Intu boss David Fischel : The UK is way out of line with its international peers on business rates

 
Shruti Tripathi Chopra
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Intu owns the Trafford Centre in Manchester (Source: Getty)

Intu ruled the FTSE 100 roost this morning after the shopping centre giant increased its dividend, despite reporting a fall in profits.

The retail property group's profits dropped more than 60 per cent but its dividend was up two per cent, at 14p per share.

Revenues grew four per cent to £594.3m, from £571.6m the year before.

While net rental income rose 4.4 per cent from £428m to £447m, underlying earnings were up seven per cent, from £187m to £200m.

Read more: Retail sales bounce back as consumer spending continues to support growth

David Fischel, Intu's chief executive, warned against the upcoming rise in business rates in April.

Recent research by Intu and industry body Revo found business rates could cost Britain around 40,000 new retail jobs over the next five years.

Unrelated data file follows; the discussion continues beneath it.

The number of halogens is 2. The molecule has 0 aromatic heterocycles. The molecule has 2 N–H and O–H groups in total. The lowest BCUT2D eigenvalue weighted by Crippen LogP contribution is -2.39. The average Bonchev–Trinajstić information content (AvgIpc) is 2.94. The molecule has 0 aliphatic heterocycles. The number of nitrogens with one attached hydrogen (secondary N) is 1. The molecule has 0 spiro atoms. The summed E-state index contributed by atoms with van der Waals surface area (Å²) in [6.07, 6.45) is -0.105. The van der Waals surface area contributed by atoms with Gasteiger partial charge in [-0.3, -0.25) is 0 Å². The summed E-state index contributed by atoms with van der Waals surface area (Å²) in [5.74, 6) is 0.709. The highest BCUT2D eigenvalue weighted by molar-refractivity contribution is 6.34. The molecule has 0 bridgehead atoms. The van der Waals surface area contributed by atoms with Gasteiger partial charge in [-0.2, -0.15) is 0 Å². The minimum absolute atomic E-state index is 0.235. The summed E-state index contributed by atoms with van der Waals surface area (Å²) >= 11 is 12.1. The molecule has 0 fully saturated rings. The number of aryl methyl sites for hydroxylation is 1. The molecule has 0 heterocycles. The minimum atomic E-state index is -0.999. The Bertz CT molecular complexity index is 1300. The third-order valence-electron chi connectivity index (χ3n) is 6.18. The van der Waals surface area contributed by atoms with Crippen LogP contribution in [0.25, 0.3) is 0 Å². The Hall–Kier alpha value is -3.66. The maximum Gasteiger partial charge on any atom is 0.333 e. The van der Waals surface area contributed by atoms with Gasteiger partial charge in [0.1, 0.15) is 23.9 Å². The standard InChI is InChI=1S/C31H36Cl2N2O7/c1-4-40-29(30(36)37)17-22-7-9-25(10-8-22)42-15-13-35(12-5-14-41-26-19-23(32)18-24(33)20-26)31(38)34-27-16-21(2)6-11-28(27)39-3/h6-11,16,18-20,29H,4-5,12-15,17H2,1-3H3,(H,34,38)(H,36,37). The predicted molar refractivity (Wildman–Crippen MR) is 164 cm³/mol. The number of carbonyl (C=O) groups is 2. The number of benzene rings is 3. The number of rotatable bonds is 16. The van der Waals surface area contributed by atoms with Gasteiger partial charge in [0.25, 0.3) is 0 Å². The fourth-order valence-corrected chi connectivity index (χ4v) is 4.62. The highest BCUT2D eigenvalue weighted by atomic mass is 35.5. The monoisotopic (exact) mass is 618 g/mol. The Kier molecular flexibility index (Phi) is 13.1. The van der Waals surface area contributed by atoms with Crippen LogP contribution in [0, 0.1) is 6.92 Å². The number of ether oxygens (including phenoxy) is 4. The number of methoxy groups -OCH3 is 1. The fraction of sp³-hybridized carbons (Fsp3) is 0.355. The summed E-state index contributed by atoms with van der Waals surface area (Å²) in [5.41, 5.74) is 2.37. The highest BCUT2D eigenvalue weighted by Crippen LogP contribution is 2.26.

"The UK is way out of line with its international peers on business rates," Fischel told City A.M.

"We did research with 130 international retailers looking to invest in the UK and the overwhelming finding was that business rates were a far bigger disincentive to come to the UK than Brexit was."

Read more: Retail sales bounce back as consumer spending continues to support growth

Fischel called on the government to make a concrete plan to ensure businesses aren't penalised because of the business rates revaluation, due to come into effect on 1 April.

"There should be a concerted effort on the part of government over the next 25 years to get business rates down to a number that is competitive with other countries," he said.

Read more: Retail group urges government to reduce the burden of business rates

However, the Intu boss added the impact of business rates on his firm will be "pretty neutral".

"We're spread out across the whole country and have had our ups and downs but overall, we expect to see no real material change.

"Last year, our retailers paid about £290m or one per cent of the UK's business rates bill. We estimate that would be pretty much the same," he added.

Speaking about the impact of BHS' collapse on Intu, Fischel said: "We had about 10 BHS units and for us [the collapse] is a short-term pain but long-term gain. Next have already taken a store and we're very close to a deal with a couple of others. I'd be surprised if by the end of the year all those 10 units haven't gone."

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